Last Saturday, hundreds of parents in Honduras officially launched the “For Our Children” movement, a citizen platform that seeks to stop the attempt to impose gender ideology in the public school curriculum.

With the slogan “Don’t mess with my children,” a group of approximately 500 people met June 3 at the Cortés Chamber of Commerce and Industry in the city of San Pedro de Sula to present a manifesto highlighting the “inalienable right” of parents to educate their children according to their “values, principles, and beliefs.”

Martha Lorena de Casco, a member of the Pro-Life Honduras Committee, explained to ACI Prensa, CNA’s Spanish-language news partner, that this movement was formed to respond to the attempt by the administration of President Xiomara Castro to “mandate the implementation [of] a sex education guide with gender ideology starting in kindergarten.”

“This has got people worked up, because many people understand what gender is. Consequently, a movement was created that opposes the attempt of the presidency to apply a law that was designed without consulting parents and that was debated only among NGOs [nongovernmental organizations], trans groups, feminist groups. That is an affront,” the pro-life leader explained.

On March 8, the Honduran Congress passed the “Comprehensive Education Law for the Prevention of Teen Pregnancy” with the intention of creating “sex education curricula appropriate to the age of the students to prevent teen pregnancies.”

The manifesto published by For Our Children opposes this law because it “unilaterally incorporates ideologies promoted by international organizations that are not consistent with Honduran values or what we parents want for our children.”

The parents specified that any change in the curriculum must have their agreement because their “participation in educational institutions — public, private, Christian, and non-Christian — is a right and a prerogative.”

“We expressly state our right to participate directly and without mediators in any content review process, pedagogical forms, and key educational issues, etc., and in any attempt by this or future governments to modify the curriculum without our consent or to use its implementation to indoctrinate our children,” For Our Children stressed.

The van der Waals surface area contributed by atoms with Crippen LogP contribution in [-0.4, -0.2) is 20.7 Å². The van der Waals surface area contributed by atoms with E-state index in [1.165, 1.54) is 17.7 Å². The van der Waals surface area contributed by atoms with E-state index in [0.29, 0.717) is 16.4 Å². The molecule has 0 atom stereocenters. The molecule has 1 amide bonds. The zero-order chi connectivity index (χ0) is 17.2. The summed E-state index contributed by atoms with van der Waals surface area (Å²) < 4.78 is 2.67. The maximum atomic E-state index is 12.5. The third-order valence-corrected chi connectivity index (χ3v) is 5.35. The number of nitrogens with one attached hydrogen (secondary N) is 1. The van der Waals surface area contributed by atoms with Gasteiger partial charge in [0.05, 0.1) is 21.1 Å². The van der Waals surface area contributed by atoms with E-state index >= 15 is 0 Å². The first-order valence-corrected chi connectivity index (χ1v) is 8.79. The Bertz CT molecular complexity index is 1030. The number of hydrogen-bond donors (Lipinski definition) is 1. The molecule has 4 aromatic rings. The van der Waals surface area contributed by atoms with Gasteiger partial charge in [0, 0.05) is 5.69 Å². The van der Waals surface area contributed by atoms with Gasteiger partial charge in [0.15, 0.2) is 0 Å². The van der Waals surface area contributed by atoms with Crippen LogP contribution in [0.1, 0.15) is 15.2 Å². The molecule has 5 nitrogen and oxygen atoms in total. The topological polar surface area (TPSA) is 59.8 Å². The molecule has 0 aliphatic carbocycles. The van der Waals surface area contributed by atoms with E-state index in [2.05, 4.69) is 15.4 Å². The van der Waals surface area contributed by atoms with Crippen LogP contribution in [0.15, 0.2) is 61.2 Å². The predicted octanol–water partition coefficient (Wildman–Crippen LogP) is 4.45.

The parents also repudiated the intention to include comprehensive sex education.

This involves “the introduction of homosexuality, transgenderism, masturbation, sexual experimentation, gender fluid, and other identities to minors, even more so, to children in early childhood, which we consider perversion and abuse.”

The manifesto states it is “in favor of sex education with values based on biology and respect for the integrity of children.”

“No current educational model promoted by governments and international organizations should be implemented without the express consent of parents at any age,” the movement asserts.

Lastly, Honduran parents called on President Castro to veto the Comprehensive Sexual Education Law for the Prevention of Teen Pregnancy. They also urged her to publicly promise “that she will not continue the social experiment of gender ideology in our educational system.”

In addition, the manifesto requires the president to “promote and publicize a bill to strengthen the family and the preferential right of parents to the education of their children.”

“We will be vigilant, alert, and committed in every school in the country. Know [that] those that are behind this plan to ideologize our children … are not going to achieve it and that they will be met with a united and determined people,” the manifesto concludes.

This story was first published by ACI Prensa, CNA’s Spanish-language news partner. It has been translated and adapted by CNA.